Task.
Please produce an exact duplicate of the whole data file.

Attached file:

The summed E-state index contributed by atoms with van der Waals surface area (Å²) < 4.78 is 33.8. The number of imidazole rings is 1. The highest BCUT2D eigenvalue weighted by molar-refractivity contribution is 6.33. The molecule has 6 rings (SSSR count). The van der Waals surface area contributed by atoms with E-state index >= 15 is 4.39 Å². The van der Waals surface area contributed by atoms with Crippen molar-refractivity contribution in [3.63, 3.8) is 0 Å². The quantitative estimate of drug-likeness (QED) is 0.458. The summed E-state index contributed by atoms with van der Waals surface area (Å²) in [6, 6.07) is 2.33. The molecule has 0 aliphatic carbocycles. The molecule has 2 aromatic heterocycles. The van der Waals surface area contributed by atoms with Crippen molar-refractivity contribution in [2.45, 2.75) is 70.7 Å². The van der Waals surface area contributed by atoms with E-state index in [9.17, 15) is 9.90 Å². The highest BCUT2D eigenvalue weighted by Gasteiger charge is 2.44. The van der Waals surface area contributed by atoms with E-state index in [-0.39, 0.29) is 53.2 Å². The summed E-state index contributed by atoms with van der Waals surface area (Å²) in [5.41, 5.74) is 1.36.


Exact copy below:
The summed E-state index contributed by atoms with van der Waals surface area (Å²) < 4.78 is 33.8. The number of imidazole rings is 1. The highest BCUT2D eigenvalue weighted by molar-refractivity contribution is 6.33. The molecule has 6 rings (SSSR count). The van der Waals surface area contributed by atoms with E-state index >= 15 is 4.39 Å². The van der Waals surface area contributed by atoms with Crippen molar-refractivity contribution in [3.63, 3.8) is 0 Å². The quantitative estimate of drug-likeness (QED) is 0.458. The summed E-state index contributed by atoms with van der Waals surface area (Å²) in [6, 6.07) is 2.33. The molecule has 0 aliphatic carbocycles. The molecule has 2 aromatic heterocycles. The van der Waals surface area contributed by atoms with Crippen molar-refractivity contribution in [2.45, 2.75) is 70.7 Å². The van der Waals surface area contributed by atoms with E-state index in [9.17, 15) is 9.90 Å². The highest BCUT2D eigenvalue weighted by Gasteiger charge is 2.44. The van der Waals surface area contributed by atoms with E-state index in [-0.39, 0.29) is 53.2 Å². The summed E-state index contributed by atoms with van der Waals surface area (Å²) in [5.41, 5.74) is 1.36.